If you’re serious about getting more than just an average SAT score, you should make sure you’re doing the best prep you can do. You want to get as much out of the experience as possible and remember what you’ve learned.
At the same time, you want to make sure you’re not getting distracted. Every hour that goes into your study time should be filled with studying. Not looking at lolcats. Or reading Perez Hilton. Or getting in a quick game of League of Legends.
So where does that happen?
Get out of your bedroom and go somewhere
Your room isn’t the best place to study, because chances are you do a lot of other, more enjoyable things there. If there’s a TV in your room, you’re going to turn it on before you should.
If it’s possible, you should try to go somewhere else.
Option 1: Study at school
If you can stay after school, this is a great choice—especially if the library is open. Bring your College Board blue book (the “Official Study Guide”), something to listen to music with, and maybe a friend. A friend who’s also serious about getting better SAT scores, that is. Whatever open space your school leaves for you—even if it’s just the cafeteria—is going to feel more studious and energizing than home.
Option 2: A library
If you live far from a library and you can’t drive yet (true of a lot of SAT-takers), then this might be harder to swing. But if you can get to a library, it’s great. Everybody there seems so focused. And that tends to rub off on you.
Option 3: Coffee shops, cafés, etc.
This is by far my personal favorite. Any place that will let you sit around for a few hours after you order a bit to eat or drink is great. You’ll be happier than at school or in a library, because even though there’s not much to distract you, you’re in a place you associate with socializing, independence, and… deliciousness. And building positive associations is an excellent way to get yourself doing more SAT prep.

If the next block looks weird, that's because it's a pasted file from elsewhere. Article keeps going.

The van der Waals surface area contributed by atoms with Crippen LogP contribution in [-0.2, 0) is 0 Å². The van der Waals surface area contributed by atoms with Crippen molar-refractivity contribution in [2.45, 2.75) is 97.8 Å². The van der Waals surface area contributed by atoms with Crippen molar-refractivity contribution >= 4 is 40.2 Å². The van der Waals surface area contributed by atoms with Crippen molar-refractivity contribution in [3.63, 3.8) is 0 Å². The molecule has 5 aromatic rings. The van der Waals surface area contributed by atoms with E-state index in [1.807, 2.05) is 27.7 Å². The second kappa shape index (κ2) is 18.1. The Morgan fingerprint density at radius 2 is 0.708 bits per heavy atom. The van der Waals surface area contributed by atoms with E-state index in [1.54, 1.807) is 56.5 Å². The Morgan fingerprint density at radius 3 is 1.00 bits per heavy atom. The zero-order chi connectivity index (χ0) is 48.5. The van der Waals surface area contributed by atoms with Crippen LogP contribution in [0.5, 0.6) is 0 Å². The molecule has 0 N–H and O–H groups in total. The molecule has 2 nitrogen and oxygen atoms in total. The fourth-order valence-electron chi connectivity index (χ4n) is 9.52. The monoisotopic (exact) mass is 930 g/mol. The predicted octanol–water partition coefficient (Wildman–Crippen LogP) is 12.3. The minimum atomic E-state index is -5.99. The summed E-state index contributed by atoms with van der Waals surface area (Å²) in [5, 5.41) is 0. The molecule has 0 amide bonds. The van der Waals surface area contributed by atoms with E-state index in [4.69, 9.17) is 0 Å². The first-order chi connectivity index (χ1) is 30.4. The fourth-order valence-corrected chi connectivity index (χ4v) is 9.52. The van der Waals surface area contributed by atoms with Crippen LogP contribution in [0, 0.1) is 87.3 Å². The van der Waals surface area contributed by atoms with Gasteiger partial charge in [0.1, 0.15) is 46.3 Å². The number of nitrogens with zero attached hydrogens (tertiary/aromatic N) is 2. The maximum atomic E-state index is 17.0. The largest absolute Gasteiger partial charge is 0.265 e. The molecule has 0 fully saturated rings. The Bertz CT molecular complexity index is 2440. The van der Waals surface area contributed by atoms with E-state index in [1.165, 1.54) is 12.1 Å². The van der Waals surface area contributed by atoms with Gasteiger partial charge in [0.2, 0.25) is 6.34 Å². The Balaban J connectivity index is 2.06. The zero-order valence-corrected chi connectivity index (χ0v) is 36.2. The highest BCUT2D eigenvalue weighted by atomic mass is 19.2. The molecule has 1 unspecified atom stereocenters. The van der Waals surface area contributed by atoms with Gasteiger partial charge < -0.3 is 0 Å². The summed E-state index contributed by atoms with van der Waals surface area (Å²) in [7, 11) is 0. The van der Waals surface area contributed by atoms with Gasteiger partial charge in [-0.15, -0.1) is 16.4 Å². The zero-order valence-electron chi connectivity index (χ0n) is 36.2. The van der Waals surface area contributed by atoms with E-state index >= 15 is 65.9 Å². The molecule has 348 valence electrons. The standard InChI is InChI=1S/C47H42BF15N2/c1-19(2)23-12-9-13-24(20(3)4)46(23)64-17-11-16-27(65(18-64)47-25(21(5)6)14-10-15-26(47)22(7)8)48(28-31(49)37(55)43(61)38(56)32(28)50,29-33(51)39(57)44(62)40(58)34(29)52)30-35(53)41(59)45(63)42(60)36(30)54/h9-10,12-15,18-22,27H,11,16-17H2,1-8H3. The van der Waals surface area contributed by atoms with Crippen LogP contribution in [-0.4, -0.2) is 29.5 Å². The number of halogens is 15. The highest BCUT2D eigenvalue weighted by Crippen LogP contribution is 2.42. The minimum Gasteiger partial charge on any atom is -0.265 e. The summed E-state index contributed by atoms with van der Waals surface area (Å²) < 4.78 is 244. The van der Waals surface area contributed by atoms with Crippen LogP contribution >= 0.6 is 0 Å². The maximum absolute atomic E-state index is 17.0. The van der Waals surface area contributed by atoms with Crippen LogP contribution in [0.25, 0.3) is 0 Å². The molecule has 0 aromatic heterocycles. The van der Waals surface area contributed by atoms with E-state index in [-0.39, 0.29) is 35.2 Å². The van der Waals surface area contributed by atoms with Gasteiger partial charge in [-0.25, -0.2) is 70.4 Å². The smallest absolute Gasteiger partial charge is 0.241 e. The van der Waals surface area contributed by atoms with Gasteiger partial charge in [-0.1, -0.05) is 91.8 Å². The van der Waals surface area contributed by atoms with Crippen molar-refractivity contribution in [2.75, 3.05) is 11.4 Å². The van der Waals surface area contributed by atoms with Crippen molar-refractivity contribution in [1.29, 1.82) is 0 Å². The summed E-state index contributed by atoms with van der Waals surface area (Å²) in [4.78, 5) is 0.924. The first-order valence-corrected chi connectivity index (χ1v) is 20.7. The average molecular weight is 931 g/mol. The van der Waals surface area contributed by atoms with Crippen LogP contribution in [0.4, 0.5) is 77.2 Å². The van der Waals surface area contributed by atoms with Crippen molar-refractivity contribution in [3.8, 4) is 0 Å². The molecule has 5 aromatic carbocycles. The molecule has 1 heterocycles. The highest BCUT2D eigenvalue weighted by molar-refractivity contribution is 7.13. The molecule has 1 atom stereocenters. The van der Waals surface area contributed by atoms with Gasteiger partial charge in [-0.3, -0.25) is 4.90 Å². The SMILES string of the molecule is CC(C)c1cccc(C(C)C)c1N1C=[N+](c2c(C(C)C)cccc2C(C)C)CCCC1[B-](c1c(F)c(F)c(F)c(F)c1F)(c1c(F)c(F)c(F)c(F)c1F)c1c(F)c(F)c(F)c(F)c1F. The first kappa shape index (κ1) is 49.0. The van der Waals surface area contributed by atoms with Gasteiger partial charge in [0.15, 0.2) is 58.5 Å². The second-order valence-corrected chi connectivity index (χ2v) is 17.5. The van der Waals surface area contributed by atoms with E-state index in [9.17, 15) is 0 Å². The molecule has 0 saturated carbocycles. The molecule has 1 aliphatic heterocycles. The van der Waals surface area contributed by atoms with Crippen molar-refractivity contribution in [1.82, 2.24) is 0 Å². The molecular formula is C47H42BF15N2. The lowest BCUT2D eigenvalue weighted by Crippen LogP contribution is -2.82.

Option 4: Somewhere different at home
If you can’t get to any of those places so easily and find yourself stuck at home, there’s still hope. Set yourself up somewhere you don’t usually hang out, if you can. Set up in the living room, on that couch that never gets used. If you don’t normally do work at the kitchen table, that’s a great place to go. Or how about outside? Again, it’s a good idea to have headphones in, so your family can’t interrupt you.
Vary it up
Most sources will tell you exactly the opposite, but from my experience, I remember things the best when I’m in new places. The first day at a new school will stick in your head forever; the fiftieth day probably won’t. The vocabulary words I remember best have often been from SAT flashcards I had with me in unique places. Use that to your advantage, and do your studying in places you’ll remember. Just make sure they’re not distracting places. Six Flags may be memorable, but it’s not exactly studious. You’ve got to find a balance.